1 Department of Architecture, Design and Media Technology, The Faculty of Engineering and Science (ENG), Aalborg University, VBN2 The Faculty of Engineering and Science (TECH), Aalborg University, VBN3 Architecture, The Faculty of Engineering and Science (ENG), Aalborg University, VBN4 Research group for Sustainable Architecture – SARC, The Faculty of Engineering and Science (ENG), Aalborg University, VBN5 Light Research, The Faculty of Engineering and Science (ENG), Aalborg University, VBN6 University of Toronto7 Universidad de La Laguna8 University of Pennsylvania9 University of Vienna10 The Royal Danish Academy of Fine Arts11 Danish Research Centre for Magnetic Resonance12 University of Toronto13 Universidad de La Laguna14 University of Pennsylvania15 University of Vienna
On average, we urban dwellers spend about 90% of our time indoors, and share the intuition that the physical features of the places we live and work in influence how we feel and act. However, there is surprisingly little research on how architecture impacts behavior, much less on how it influences brain function. To begin closing this gap, we conducted a functional magnetic resonance imaging study to examine how systematic variation in contour impacts aesthetic judgments and approach-avoidance decisions, outcome measures of interest to both architects and users of spaces alike. As predicted, participants were more likely to judge spaces as beautiful if they were curvilinear than rectilinear. Neuroanatomically, when contemplating beauty, curvilinear contour activated the anterior cingulate cortex exclusively, a region strongly responsive to the reward properties and emotional salience of objects. Complementing this finding, pleasantness—the valence dimension of the affect circumplex—accounted for nearly 60% of the variance in beauty ratings. Furthermore, activation in a distributed brain network known to underlie the aesthetic evaluation of different types of visual stimuli covaried with beauty ratings. In contrast, contour did not affect approach-avoidance decisions, although curvilinear spaces activated the visual cortex. The results suggest that the well-established effect of contour on aesthetic preference can be extended to architecture. Furthermore, the combination of our behavioral and neural evidence underscores the role of emotion in our preference for curvilinear objects in this domain.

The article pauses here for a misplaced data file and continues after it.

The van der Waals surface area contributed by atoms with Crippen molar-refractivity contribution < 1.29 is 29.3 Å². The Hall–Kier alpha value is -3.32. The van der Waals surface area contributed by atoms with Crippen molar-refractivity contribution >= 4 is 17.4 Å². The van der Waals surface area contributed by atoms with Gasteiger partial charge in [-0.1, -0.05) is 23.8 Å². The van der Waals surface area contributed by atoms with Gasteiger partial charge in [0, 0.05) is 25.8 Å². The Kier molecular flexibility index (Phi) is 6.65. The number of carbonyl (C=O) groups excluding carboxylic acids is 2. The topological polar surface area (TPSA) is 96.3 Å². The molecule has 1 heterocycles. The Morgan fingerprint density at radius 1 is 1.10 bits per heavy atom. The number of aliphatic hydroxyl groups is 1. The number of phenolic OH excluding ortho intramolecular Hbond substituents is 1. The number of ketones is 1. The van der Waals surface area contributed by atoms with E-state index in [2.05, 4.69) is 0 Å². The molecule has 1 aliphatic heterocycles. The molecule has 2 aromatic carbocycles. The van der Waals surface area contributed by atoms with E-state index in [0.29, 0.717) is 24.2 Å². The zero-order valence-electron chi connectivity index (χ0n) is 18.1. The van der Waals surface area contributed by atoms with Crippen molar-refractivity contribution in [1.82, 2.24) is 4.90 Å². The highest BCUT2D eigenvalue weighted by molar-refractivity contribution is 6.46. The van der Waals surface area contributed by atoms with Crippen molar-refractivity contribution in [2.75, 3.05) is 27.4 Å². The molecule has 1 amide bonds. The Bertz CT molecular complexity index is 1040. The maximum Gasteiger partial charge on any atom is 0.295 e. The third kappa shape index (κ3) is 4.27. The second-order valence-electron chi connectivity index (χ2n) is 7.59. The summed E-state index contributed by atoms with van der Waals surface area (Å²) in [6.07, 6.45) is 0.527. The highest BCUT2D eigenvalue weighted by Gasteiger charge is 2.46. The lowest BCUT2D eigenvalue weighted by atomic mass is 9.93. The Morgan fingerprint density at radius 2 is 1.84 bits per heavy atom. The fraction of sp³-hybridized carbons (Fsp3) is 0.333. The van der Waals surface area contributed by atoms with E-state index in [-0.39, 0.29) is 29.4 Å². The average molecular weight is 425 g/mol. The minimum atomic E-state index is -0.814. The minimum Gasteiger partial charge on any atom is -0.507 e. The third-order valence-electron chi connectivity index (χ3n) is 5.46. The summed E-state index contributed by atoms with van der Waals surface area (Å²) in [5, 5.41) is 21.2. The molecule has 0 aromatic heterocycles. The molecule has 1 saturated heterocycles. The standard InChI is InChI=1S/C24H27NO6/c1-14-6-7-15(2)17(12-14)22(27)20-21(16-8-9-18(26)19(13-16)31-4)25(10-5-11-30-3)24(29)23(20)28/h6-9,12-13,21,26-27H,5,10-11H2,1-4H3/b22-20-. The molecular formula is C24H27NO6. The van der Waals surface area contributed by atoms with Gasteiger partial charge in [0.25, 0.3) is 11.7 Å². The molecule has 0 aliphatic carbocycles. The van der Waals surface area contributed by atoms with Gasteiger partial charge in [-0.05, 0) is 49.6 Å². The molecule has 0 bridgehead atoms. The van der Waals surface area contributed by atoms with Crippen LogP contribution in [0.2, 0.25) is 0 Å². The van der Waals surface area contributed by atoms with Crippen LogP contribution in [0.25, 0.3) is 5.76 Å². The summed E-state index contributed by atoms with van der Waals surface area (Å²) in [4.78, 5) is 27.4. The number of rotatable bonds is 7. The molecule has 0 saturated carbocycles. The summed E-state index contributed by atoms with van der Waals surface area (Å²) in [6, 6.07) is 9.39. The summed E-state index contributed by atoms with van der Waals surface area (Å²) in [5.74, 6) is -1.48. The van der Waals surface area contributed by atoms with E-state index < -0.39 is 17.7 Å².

National Academy of Sciences. Proceedings, 2013, Vol 110, Issue Supplement 2